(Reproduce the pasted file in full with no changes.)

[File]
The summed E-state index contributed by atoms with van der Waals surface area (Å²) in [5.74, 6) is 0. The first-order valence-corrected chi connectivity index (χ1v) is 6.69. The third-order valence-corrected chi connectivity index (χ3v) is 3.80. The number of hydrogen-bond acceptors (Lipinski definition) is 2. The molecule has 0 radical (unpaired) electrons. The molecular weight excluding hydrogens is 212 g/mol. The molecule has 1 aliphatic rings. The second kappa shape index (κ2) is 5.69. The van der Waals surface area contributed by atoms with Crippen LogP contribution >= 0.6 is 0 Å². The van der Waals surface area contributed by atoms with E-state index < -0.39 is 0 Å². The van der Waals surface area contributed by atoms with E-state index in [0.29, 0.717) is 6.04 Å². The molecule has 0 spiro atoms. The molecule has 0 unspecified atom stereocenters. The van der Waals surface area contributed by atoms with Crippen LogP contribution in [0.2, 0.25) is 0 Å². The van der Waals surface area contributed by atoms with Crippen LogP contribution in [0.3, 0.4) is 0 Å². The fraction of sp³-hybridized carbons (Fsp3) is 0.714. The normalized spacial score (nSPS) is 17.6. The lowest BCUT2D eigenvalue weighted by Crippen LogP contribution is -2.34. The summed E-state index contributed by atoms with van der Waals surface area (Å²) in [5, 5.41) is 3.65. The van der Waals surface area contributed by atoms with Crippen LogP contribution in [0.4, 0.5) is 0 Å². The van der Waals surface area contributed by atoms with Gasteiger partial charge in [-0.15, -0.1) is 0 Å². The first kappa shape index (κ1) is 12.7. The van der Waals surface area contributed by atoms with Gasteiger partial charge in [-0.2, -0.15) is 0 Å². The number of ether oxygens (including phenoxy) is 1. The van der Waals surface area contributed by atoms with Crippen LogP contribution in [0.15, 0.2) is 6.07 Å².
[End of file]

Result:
The summed E-state index contributed by atoms with van der Waals surface area (Å²) in [5.74, 6) is 0. The first-order valence-corrected chi connectivity index (χ1v) is 6.69. The third-order valence-corrected chi connectivity index (χ3v) is 3.80. The number of hydrogen-bond acceptors (Lipinski definition) is 2. The molecule has 0 radical (unpaired) electrons. The molecular weight excluding hydrogens is 212 g/mol. The molecule has 1 aliphatic rings. The second kappa shape index (κ2) is 5.69. The van der Waals surface area contributed by atoms with Crippen LogP contribution >= 0.6 is 0 Å². The van der Waals surface area contributed by atoms with E-state index < -0.39 is 0 Å². The van der Waals surface area contributed by atoms with E-state index in [0.29, 0.717) is 6.04 Å². The molecule has 0 spiro atoms. The molecule has 0 unspecified atom stereocenters. The van der Waals surface area contributed by atoms with Crippen LogP contribution in [0.2, 0.25) is 0 Å². The van der Waals surface area contributed by atoms with Crippen LogP contribution in [0.3, 0.4) is 0 Å². The fraction of sp³-hybridized carbons (Fsp3) is 0.714. The normalized spacial score (nSPS) is 17.6. The lowest BCUT2D eigenvalue weighted by Crippen LogP contribution is -2.34. The summed E-state index contributed by atoms with van der Waals surface area (Å²) in [5, 5.41) is 3.65. The van der Waals surface area contributed by atoms with Crippen LogP contribution in [0.4, 0.5) is 0 Å². The van der Waals surface area contributed by atoms with Gasteiger partial charge in [-0.15, -0.1) is 0 Å². The first kappa shape index (κ1) is 12.7. The van der Waals surface area contributed by atoms with Gasteiger partial charge in [-0.2, -0.15) is 0 Å². The number of ether oxygens (including phenoxy) is 1. The van der Waals surface area contributed by atoms with Crippen LogP contribution in [0.15, 0.2) is 6.07 Å².